In the long team, obviously, the Pistons will take Iverson's expiring contract and use the $21.9 million on free agents and trades.
The question now is will AI play again in the league? He obviously won't accept anything less than being a starter and a main cog in the attack. Who will want to deal with an aging AI's ego and belief that he's still an All-Star? That will be one of the interesting sideshows of the summer.

Wednesday, April 1, 2009


Boston shut down Kevin Garnett for the rest of the regular season. It's time for the Pistons to do the same with Allen Iverson - not because he's injured but for the sake of team chemistry.
The Pistons put up with Iverson sitting out a month with a mysterious back injury and his insistence on getting outside opinions on his condition. All along, the speculation was that he simply didn't want to come off the bench as a sixth man, a spot that Michael Curry moved him to just before his back supposedly flared up.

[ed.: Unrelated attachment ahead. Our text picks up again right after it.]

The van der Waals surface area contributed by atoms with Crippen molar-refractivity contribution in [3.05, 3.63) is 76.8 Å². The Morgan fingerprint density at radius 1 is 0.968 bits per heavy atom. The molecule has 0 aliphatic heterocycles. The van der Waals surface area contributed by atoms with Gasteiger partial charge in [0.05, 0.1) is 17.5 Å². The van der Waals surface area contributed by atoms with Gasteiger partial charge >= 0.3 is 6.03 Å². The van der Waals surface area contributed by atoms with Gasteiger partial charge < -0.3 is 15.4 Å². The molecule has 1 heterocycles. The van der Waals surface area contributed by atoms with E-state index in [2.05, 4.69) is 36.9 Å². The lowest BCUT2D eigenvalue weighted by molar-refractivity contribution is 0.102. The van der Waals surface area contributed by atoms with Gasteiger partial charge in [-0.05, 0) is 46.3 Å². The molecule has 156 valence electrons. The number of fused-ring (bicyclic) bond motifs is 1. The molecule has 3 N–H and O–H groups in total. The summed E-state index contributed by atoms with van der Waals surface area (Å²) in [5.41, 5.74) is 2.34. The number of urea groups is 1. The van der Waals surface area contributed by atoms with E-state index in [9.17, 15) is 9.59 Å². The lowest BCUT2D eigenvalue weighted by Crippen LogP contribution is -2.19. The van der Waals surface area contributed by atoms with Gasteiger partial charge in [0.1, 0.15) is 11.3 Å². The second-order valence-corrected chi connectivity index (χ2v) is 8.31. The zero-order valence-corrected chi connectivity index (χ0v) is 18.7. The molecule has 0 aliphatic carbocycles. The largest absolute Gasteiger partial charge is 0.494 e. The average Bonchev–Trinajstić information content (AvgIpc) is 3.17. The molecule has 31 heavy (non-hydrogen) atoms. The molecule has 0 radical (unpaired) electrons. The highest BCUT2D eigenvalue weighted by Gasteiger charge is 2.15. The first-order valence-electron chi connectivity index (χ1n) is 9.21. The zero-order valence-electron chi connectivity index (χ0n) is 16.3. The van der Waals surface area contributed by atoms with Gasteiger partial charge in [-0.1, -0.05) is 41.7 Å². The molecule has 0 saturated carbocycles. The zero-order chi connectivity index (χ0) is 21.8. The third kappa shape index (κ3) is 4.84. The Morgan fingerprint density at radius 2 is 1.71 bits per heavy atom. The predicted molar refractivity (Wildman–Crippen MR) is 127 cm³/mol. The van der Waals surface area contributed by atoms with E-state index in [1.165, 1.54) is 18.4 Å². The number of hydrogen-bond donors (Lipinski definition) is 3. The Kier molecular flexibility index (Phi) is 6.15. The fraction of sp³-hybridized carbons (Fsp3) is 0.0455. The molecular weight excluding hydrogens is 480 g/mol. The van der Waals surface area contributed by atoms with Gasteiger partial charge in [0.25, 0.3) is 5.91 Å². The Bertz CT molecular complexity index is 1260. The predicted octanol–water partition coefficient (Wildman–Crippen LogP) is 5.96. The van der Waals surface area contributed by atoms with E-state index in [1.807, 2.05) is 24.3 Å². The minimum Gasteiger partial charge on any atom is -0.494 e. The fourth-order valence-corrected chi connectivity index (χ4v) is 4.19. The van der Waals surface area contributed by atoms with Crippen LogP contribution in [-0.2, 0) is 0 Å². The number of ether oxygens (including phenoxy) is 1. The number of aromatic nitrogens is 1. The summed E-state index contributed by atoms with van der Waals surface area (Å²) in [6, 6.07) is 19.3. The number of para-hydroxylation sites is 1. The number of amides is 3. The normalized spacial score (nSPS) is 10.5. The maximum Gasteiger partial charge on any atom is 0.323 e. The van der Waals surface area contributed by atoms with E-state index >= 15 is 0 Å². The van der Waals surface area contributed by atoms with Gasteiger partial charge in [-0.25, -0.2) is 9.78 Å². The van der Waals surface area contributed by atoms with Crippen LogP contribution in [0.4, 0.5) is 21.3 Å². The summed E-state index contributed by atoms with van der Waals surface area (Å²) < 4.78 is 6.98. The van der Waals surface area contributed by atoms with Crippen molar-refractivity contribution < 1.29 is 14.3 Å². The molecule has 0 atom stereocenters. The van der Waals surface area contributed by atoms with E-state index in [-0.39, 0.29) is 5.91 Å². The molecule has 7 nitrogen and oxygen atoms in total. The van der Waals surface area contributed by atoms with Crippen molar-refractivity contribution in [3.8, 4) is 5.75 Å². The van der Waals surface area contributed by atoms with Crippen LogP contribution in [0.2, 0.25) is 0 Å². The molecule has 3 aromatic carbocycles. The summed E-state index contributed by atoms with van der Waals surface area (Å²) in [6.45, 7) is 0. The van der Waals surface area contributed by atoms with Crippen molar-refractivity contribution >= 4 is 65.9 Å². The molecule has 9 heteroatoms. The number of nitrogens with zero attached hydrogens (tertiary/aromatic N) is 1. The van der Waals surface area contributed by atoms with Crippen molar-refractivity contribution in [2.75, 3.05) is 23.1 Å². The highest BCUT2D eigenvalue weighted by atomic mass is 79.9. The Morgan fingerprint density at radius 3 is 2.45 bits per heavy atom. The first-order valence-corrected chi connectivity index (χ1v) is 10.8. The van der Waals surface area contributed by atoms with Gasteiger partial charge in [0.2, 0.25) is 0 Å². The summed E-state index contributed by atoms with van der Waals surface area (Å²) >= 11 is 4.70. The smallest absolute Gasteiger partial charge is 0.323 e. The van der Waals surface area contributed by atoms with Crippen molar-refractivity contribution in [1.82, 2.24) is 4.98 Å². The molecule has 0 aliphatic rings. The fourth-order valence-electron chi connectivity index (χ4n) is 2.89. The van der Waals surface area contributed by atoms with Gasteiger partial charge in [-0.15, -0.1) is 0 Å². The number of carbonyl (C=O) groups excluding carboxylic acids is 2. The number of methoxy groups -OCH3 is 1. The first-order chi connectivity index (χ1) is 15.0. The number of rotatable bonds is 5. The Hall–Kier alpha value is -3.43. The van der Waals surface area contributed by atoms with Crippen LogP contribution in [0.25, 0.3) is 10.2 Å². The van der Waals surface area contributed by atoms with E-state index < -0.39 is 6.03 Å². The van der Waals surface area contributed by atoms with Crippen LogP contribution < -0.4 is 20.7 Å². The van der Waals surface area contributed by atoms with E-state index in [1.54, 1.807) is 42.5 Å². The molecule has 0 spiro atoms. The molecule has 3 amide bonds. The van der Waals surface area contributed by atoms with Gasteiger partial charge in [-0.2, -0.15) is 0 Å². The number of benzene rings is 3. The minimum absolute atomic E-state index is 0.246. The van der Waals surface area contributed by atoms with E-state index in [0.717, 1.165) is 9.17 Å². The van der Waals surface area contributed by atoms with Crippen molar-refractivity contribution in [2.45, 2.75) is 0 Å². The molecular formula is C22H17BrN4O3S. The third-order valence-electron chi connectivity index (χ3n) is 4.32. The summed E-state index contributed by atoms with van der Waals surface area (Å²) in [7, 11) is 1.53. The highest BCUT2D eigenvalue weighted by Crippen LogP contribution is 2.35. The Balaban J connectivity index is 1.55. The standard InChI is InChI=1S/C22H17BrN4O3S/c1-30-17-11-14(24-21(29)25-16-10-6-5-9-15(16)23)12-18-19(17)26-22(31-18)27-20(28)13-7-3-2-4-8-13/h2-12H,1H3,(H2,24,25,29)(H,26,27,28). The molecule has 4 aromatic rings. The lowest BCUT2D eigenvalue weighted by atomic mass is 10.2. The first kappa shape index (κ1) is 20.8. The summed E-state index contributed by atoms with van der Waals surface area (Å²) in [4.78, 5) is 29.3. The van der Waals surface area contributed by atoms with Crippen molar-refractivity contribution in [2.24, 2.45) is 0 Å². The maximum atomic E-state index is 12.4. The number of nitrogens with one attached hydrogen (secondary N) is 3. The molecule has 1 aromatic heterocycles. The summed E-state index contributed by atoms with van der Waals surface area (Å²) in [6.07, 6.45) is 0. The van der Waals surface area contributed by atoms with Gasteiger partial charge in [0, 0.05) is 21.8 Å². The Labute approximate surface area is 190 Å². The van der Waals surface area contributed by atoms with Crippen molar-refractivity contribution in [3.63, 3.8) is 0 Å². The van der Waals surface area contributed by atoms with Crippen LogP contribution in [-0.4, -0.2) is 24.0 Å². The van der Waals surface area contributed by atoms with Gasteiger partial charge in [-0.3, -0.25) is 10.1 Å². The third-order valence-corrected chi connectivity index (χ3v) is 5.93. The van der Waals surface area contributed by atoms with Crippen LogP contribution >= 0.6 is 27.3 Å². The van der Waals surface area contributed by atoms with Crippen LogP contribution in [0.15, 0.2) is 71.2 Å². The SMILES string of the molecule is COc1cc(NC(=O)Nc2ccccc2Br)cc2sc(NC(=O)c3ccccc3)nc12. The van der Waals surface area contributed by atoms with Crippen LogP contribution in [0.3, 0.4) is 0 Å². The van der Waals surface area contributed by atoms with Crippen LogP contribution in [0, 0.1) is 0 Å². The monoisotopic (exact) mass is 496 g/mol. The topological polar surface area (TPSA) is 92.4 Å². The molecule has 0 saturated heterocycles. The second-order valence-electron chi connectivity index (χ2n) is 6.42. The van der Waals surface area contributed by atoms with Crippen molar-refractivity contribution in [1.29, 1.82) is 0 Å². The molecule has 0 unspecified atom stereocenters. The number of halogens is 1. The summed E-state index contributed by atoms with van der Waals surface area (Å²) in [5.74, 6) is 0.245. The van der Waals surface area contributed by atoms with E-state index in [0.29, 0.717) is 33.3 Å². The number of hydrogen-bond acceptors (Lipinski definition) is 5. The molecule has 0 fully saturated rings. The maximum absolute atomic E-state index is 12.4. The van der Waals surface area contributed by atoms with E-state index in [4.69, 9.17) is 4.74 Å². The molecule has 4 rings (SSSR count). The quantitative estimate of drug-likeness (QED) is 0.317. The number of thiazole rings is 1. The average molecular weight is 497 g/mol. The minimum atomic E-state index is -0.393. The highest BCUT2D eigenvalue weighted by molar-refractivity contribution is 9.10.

In both of the games he's played since his return, Iverson has complained about being put in that role. The first time, he essentially said he felt a player of his stature was too good to be placed in that spot. After the game against Cleveland Tuesday, he fumed about playing just 18 minutes and said the team rushed him back into action.
The Pistons didn't rush him back. In fact, they'd probably be happy if he took the rest of the season off. They're fighting for a playoff spot - they don't Iverson whining after every game about his role.
I've said it numerous times this season - the Iverson deal was a trade the Pistons had to make. They have over $20 million in salary-cap room this summer to reshape the roster, thanks to Iverson's expiring contract. But the on-court results this year have been a disaster. The sooner Iverson sheds his Pistons uniform, the better.